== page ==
Having failed to prevent the establishment of that regulatory body for parading, the DUP and loyalists are desperate to prevent a regulatory approach to both the flying of flags and management of bonfires. Their short-sightedness in this regard has been pointed out by many, so far to no avail. Those with most to gain from the regulation of bonfires are the working-class protestant communities who annually play host to these spectacles.

The flags issue is important because it highlights how, geographically, Northern Ireland continues to be sharply divided into two types of residential areas: single identity and shared. As an aside, many of our cultural and sporting experiences can be organised under the same two headings, which is why the playing of the British national anthem at the shared event that was the Irish Cup final proved to be contentious earlier this month. Our interfaces are many and varied, existing in concrete and abstract form.

In the early 1990s, David McKittrick produced a report illustrating the extent of segregation that then existed across the state. The overwhelming majority of people, Catholic or Protestant, resided in areas which could confidently be labeled as being of one community or the other.

In spite of the almost quarter of a century of peace that has followed, the north continues to be a place in which people prefer the relative sense of comfort and safety of residing amongst their own.

Within such single identity communities, the flying of flags or hosting of parades does not warrant comment on grounds of offence caused to neighbours as the overwhelming number of residents share the same religious or cultural background. This is why, for instance, a loyalist parade to remember deceased loyalist paramilitaries was able to take place in Ballysillan at the weekend without any public comment.

Mischievously, Christopher Stalford attempted to justify the flying of loyalist flags in Ballynafeigh on the grounds that republican flags and murals can often be seen in the Lower Ormeau district, a deliberate apples and oranges comparison which fools no one in a society where people instinctively know that a more appropriate comparison for the overwhelmingly nationalist Lower Ormeau district would be loyalist Ballysillan.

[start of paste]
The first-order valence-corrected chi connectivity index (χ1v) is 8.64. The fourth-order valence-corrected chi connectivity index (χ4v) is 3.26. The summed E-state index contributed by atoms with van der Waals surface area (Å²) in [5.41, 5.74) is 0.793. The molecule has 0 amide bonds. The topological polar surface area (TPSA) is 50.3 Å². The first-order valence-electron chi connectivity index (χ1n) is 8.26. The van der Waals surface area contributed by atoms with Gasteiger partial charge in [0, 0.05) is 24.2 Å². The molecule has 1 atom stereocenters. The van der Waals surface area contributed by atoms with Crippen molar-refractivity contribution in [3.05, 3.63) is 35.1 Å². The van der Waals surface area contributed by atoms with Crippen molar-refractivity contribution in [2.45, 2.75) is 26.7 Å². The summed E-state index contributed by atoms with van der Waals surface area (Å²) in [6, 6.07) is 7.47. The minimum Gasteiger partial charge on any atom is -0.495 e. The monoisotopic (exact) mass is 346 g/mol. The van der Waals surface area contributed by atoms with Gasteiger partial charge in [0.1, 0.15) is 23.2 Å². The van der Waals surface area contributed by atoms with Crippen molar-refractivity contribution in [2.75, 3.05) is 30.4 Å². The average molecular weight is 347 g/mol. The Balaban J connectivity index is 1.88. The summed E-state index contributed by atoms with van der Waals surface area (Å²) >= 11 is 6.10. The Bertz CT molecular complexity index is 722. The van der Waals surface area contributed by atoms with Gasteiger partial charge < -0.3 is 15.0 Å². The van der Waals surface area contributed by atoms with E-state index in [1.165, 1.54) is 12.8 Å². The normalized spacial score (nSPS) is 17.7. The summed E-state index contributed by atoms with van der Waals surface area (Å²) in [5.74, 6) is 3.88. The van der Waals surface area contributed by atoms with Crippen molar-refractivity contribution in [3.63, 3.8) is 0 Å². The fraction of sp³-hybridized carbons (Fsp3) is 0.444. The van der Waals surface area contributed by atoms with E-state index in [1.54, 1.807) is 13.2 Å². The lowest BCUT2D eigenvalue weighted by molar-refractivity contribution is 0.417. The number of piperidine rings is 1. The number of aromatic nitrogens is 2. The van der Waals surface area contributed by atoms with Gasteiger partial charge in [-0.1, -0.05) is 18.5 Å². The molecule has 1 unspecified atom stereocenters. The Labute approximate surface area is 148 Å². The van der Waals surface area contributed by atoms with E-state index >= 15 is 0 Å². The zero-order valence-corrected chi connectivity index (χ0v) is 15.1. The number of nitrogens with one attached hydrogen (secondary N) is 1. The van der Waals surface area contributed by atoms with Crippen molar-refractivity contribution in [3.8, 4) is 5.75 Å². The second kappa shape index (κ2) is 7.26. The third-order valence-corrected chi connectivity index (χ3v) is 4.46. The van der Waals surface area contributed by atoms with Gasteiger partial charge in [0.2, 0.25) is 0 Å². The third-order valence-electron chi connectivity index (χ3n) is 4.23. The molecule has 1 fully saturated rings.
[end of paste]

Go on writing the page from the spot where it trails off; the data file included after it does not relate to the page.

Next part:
That said, the demographic profile of many residential areas has changed in a pronounced manner over the past two decades. South Belfast, in particular, has always been a place in which the two communities co-existed. This played a central part in attracting people from many other backgrounds to choose to make this part of the city their home.

How we manage cultural and political expression in shared spaces (both residential, town centres and elsewhere) will be crucial to persuading people to make the move from single to shared, as the (to date) minor attempts at cultivating shared residential communities have shown.

In the absence of a political consensus on how to achieve that, it is likely that there will continue to be flashpoints and incidents which accumulatively have the effect of discouraging people from making the decisive move, unless and until voices are raised in unison from within such communities- with support from the PSNI- to frustrate those seeking to cause discord.

Alternatively, parties could devise what could genuinely be described as a protocol for shared living in conjunction with existing mixed communities, recognising that shared space can be either neutral or reflective of all traditions. People know the difference.